Is that a problem for the idea of law?
To begin, to have force of law a purported legal instrument must have the quality of what Aquinas termed “a rule and measure” with “the power of obligating.”279 H.L.A. Hart similarly conceives of law in terms of “rules of obligation,”280 while Lon Fuller makes the presence of rules – as opposed to ad hoc adjudication – as a requirement without which a legal system fails.281 Jeremy Waldron observes that “The main demand that law makes on us as subjects is that we comply with it.”282 All of these varying but similar law-as-rule formulations necessitate some level of publication – that is, sharing with officials administering and overseeing it, and sharing with the people who are (and whose government is) subject to it. Lacking publicity, a secret law becomes entirely specific to an individual or institution, one that by definition has both the power to create and remove it. An unpublished law therefore is mere recording of a potentially ephemeral guideline by an entity that is a law unto itself. Law loses its Thomistic essence as a rule, and with that loss also loses its capacity to limit.Is it a problem for the Constitution?
... As Kafka posited, it would also over time also take on that appearance: people would come to doubt the existence of the unpublished “secret code” of laws and decide that the law instead is whatever the governing regime does.283 In theory and in practice, law that is entirely unpublished (for example, not even shared with other agencies) decays from the category of law to mere fact.
The Constitution is a national security document, written in the wake of the war that won the country its independence. It was significantly motivated by enormous concern among the Framers about the central government’s weakness under the Articles of Confederation compared to foreign empires and the risk of liberty-imperiling war among the states. It provided the central government for the first time the taxing and conscription powers to create a standing army and a single President to direct it. The Constitution is therefore fairly assessed by Akhil Amar as “a war machine” 288 (but not only that). Taken as a whole, the Constitution endeavored to craft a federal governing structure that was strong enough to deter external and prevent internal war, but sufficiently limited through lateral and vertical federalism and individual liberties that its own powers and the ambitions of officeholders would not imperil liberty.289So, what should we do about it? That discussion begins on page 83. Abolishing secret law is one of the options he considers, but not the only one: perhaps by 'grim necessity' we have to live with it for national security reasons, as some argue. It's an interesting discussion that I don't intend to excerpt.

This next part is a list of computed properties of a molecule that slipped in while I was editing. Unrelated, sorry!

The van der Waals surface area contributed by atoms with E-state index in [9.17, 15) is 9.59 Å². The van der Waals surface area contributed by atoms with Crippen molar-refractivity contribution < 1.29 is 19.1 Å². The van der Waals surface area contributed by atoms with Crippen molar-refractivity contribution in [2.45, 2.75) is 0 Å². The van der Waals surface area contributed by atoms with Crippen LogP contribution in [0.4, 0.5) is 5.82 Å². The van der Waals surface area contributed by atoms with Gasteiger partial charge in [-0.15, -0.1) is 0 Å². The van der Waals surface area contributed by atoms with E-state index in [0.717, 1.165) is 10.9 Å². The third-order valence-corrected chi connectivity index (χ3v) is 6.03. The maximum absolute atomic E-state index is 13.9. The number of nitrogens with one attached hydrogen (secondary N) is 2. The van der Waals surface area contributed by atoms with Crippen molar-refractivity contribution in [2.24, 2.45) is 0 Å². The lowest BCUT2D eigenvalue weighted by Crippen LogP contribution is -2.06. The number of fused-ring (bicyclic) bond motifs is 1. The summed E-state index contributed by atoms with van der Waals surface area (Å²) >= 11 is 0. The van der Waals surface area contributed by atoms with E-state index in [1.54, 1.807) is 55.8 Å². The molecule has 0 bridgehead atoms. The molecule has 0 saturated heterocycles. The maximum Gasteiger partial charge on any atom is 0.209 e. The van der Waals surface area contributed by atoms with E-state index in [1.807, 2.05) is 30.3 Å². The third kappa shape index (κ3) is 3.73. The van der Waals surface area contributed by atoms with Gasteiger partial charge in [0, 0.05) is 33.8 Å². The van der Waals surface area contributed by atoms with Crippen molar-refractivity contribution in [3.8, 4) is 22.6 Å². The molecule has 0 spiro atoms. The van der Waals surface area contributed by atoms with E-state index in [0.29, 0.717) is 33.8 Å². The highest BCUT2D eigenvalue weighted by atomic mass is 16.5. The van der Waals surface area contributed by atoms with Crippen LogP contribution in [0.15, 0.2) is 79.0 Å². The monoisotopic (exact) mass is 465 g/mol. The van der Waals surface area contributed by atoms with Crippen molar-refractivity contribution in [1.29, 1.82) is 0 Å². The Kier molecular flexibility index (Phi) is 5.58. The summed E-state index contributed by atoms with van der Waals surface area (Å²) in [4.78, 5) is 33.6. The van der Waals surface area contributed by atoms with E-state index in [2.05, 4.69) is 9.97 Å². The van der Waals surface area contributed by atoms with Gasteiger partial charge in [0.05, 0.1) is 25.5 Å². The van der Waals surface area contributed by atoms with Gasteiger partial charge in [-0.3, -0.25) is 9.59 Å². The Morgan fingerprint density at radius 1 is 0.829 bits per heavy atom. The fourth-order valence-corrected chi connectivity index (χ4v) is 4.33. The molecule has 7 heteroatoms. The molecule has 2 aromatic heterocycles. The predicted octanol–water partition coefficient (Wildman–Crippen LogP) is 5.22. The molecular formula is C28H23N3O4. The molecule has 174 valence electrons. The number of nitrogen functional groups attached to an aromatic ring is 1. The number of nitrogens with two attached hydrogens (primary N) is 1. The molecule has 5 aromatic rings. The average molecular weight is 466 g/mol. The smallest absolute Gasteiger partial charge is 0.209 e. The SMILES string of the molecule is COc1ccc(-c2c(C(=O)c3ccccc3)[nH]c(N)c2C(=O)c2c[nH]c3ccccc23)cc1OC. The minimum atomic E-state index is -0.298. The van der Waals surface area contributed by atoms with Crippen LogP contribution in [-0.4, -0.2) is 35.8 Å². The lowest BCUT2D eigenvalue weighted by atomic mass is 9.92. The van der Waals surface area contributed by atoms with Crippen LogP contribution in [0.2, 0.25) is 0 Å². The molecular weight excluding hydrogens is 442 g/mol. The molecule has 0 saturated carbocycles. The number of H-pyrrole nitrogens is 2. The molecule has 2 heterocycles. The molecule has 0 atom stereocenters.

In this context, one could imagine a Constitution replete with references to secrecy, including the creation of secret laws. Hamilton argued for the controversial proposition of a single national chief executive by emphasizing that such an individual would bring the unity of command and effort to deal with national security threats, acting as necessary with “decision, activity, secrecy, and dispatch.” 290 And yet, the text, structure, and history of the Constitution are hostile to it.
I tend to think that the philosophical and Constitutional problems are more than adequate to decide us here, but ironically there are some among you more inclined to the 'grim necessity' view than am I. I look forward to your thoughts.